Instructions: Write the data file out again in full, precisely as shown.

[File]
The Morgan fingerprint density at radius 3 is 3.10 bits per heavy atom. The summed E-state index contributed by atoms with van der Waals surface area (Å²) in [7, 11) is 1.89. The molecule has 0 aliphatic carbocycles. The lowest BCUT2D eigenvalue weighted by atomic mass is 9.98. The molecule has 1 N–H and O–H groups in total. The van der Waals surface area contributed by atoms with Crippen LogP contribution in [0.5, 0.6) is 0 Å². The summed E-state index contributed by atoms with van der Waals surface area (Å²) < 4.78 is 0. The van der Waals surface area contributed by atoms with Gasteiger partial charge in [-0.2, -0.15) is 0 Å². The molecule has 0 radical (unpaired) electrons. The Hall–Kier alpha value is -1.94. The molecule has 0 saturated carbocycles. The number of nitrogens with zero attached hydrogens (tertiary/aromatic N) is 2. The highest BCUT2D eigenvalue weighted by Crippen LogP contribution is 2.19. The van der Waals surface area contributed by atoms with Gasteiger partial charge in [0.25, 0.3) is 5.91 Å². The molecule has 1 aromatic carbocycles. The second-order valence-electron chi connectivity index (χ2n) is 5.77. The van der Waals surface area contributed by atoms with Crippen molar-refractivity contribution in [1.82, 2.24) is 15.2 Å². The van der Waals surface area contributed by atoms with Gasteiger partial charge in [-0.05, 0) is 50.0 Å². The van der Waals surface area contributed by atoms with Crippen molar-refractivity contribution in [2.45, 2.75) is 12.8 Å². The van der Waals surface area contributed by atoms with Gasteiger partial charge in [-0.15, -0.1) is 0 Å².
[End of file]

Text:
The Morgan fingerprint density at radius 3 is 3.10 bits per heavy atom. The summed E-state index contributed by atoms with van der Waals surface area (Å²) in [7, 11) is 1.89. The molecule has 0 aliphatic carbocycles. The lowest BCUT2D eigenvalue weighted by atomic mass is 9.98. The molecule has 1 N–H and O–H groups in total. The van der Waals surface area contributed by atoms with Crippen LogP contribution in [0.5, 0.6) is 0 Å². The summed E-state index contributed by atoms with van der Waals surface area (Å²) < 4.78 is 0. The van der Waals surface area contributed by atoms with Gasteiger partial charge in [-0.2, -0.15) is 0 Å². The molecule has 0 radical (unpaired) electrons. The Hall–Kier alpha value is -1.94. The molecule has 0 saturated carbocycles. The number of nitrogens with zero attached hydrogens (tertiary/aromatic N) is 2. The highest BCUT2D eigenvalue weighted by Crippen LogP contribution is 2.19. The van der Waals surface area contributed by atoms with Gasteiger partial charge in [0.25, 0.3) is 5.91 Å². The molecule has 1 aromatic carbocycles. The second-order valence-electron chi connectivity index (χ2n) is 5.77. The van der Waals surface area contributed by atoms with Crippen molar-refractivity contribution in [1.82, 2.24) is 15.2 Å². The van der Waals surface area contributed by atoms with Gasteiger partial charge in [-0.05, 0) is 50.0 Å². The van der Waals surface area contributed by atoms with Crippen molar-refractivity contribution in [2.45, 2.75) is 12.8 Å². The van der Waals surface area contributed by atoms with Gasteiger partial charge in [-0.15, -0.1) is 0 Å².